Using TruncExpFam

We recommend installing the stable, peer-reviewed version of TruncExpFam, available on CRAN:

install.packages("TruncExpFam")

After successful installation, the package can be loaded with

library(TruncExpFam)
#> Welcome to TruncExpFam 1.1.1.
#> Please read the documentation on ?TruncExpFam to learn more about the package.

Sampling from a truncated distribution

TruncExpFam comes equipped with functions to generate random samples from no less than 12 different probability distributions from the truncated exponential family. You can read more about them by running ?rtrunc on your R console.

As an example, we will sample 100 values from a chi-square distribution with 14 degrees of freedom:

x <- rtrunc(100, family = "chisq", df = 14)

Different ways to do the same thing

By default, however, rtrunc() doesn’t generate a truncated distribution. As a matter of fact, the code above will generate the exact same sample as if were drawn from stats::rchisq(), watch:

set.seed(3067)
x2 <- rtrunc(20, "chisq", df = 14)

set.seed(3067)
x3 <- rchisq(20, 14)

identical(x2, x3)
#> [1] FALSE

Oh, wait… Those objects are supposed to be identical! What happened? Let’s investigate:

x2
#>  [1] 16.531982 10.021074 12.480308 16.165519 11.083118 32.684427 16.661472
#>  [8] 18.085124 10.921481 11.150269 10.673091 12.012880  7.986689  7.500130
#> [15] 10.951995  6.725427 10.789780  5.616512 20.081876  8.138363
x3
#>  [1] 16.531982 10.021074 12.480308 16.165519 11.083118 32.684427 16.661472
#>  [8] 18.085124 10.921481 11.150269 10.673091 12.012880  7.986689  7.500130
#> [15] 10.951995  6.725427 10.789780  5.616512 20.081876  8.138363
str(x2)
#>  'trunc_chisq' num [1:20] 16.5 10 12.5 16.2 11.1 ...
#>  - attr(*, "parameters")=List of 1
#>   ..$df: num 14 #> - attr(*, "truncation_limits")=List of 2 #> ..$ a: num 0
#>   ..$b: num Inf #> - attr(*, "continuous")= logi TRUE str(x3) #> num [1:20] 16.5 10 12.5 16.2 11.1 ... class(x2) #> [1] "trunc_chisq" class(x3) #> [1] "numeric" OK, so you can tell that the generated numbers are the same, but x2 and x3 are not literally the same objects because the former has a different class. These trunc_* classes are actually very special, because they contain some extra information about the distribution that a simple vector does not. One can access such information using print(x2, details = TRUE): print(x2, details = TRUE) #> [1] 16.531982 10.021074 12.480308 16.165519 11.083118 32.684427 16.661472 #> [8] 18.085124 10.921481 11.150269 10.673091 12.012880 7.986689 7.500130 #> [15] 10.951995 6.725427 10.789780 5.616512 20.081876 8.138363 #> attr(,"class") #> [1] "trunc_chisq" #> attr(,"parameters") #> attr(,"parameters")$df
#> [1] 14
#>
#> attr(,"truncation_limits")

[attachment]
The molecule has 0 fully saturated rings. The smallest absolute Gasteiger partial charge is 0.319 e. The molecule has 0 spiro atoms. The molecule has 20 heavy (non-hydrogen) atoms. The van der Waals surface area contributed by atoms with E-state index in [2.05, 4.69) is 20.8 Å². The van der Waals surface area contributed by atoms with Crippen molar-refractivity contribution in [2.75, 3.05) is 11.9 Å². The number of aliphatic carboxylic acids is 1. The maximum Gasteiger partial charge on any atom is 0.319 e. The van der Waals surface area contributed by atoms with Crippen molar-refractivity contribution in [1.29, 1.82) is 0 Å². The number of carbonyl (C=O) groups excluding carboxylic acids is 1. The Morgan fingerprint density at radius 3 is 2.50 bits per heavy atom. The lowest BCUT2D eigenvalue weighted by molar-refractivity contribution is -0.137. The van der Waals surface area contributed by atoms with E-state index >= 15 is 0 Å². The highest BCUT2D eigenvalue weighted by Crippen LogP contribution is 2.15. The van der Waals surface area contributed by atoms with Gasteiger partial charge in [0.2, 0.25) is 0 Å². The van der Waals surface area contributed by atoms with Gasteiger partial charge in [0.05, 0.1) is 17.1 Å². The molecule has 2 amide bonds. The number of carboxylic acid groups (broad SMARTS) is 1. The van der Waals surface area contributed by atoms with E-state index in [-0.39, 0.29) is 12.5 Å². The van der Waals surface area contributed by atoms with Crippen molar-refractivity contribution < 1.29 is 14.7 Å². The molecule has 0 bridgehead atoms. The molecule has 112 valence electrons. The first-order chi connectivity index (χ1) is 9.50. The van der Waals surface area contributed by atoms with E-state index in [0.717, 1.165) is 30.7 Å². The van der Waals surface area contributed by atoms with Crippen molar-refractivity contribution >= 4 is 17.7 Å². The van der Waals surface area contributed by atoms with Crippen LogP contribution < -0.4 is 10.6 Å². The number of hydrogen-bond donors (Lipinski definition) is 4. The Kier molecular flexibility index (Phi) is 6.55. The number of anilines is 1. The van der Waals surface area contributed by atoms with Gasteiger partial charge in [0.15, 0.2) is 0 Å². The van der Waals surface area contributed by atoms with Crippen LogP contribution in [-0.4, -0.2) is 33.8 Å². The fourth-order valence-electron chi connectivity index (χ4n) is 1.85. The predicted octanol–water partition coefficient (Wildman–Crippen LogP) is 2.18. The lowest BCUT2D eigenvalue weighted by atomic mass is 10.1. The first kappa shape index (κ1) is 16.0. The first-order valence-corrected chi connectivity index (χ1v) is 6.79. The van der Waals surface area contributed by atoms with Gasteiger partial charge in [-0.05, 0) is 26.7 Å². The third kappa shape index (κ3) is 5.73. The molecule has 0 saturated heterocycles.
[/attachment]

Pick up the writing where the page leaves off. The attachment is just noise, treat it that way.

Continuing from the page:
#> attr(,"truncation_limits")$a #> [1] 0 #> #> attr(,"truncation_limits")$b
#> [1] Inf
#>
#> attr(,"continuous")
#> [1] TRUE

Just to be sure that the sample itself matches:

identical(as.vector(x2), x3)
#> [1] TRUE

Speaking of alternative ways to generate the same sample, for the sake of convenience and of users familiar with the sampling functions from the stats package, the wrapper function rtruncchisq() is also available. The results, as you can see below, are identical:

set.seed(2912)
x4 <- rtrunc(1e4, "chisq", df = 14)

set.seed(2912)
x5 <- rtruncchisq(1e4, df = 14)

identical(x4, x5)
#> [1] TRUE

Actually sampling from a truncated distribution

So far, all samples generated are actually not truncated. This is because, by default, the truncation limits a and b are set to the limits of the distribution support, which are 0 and Inf for the chi-squared distribution.

Let us use a simpler distribution for this second example by sampling from Poisson(10):

y1 <- rtruncpois(1e4, 10)
summary(y1)
#>    Min. 1st Qu.  Median    Mean 3rd Qu.    Max.
#>    0.00    8.00   10.00   10.01   12.00   26.00
var(y1)
#> [1] 10.04213

As expected, the values are all larger than 0 and the mean and variance are 10. If we wanted to generate instead from a Poisson(10) truncated at, say, 8 and 20, we would run:

y2 <- rtruncpois(1e4, 10, a = 9, b = 20)
summary(y2)
#>    Min. 1st Qu.  Median    Mean 3rd Qu.    Max.
#>    9.00   10.00   11.00   11.63   13.00   20.00
var(y2)
#> [1] 5.159541

Notice how, even with a large sample, the observed mean and variance are still quite far from 10.

Recovering the original parameters

One reliable method of estimating the original lambda used to generate y2 is by running the mlEstimationTruncDist() function:

lambda <- mlEstimationTruncDist(y2, print.iter = TRUE)
#> Estimating parameters for the poisson distribution
#>  it   delta.L2    parameter(s)
#>  1    0.0007325   11.626
#>  2    0.0005043   11.315
#>  3    0.0003465   11.064
#>  4    0.0002378   10.86
#>  5    0.0001631   10.694
#>  6    0.0001119   10.558
#>  7    7.674e-05   10.447
#>  8    5.264e-05   10.356
#>  9    3.611e-05   10.281
#> 10    2.478e-05   10.219
#> 11      1.7e-05   10.169
#> 12    1.167e-05   10.127
#> 13    8.007e-06   10.092
lambda
#>   lambda
#> 10.06366

More information about that function and how you can tweak it is available on ?mlEstimationTruncDist.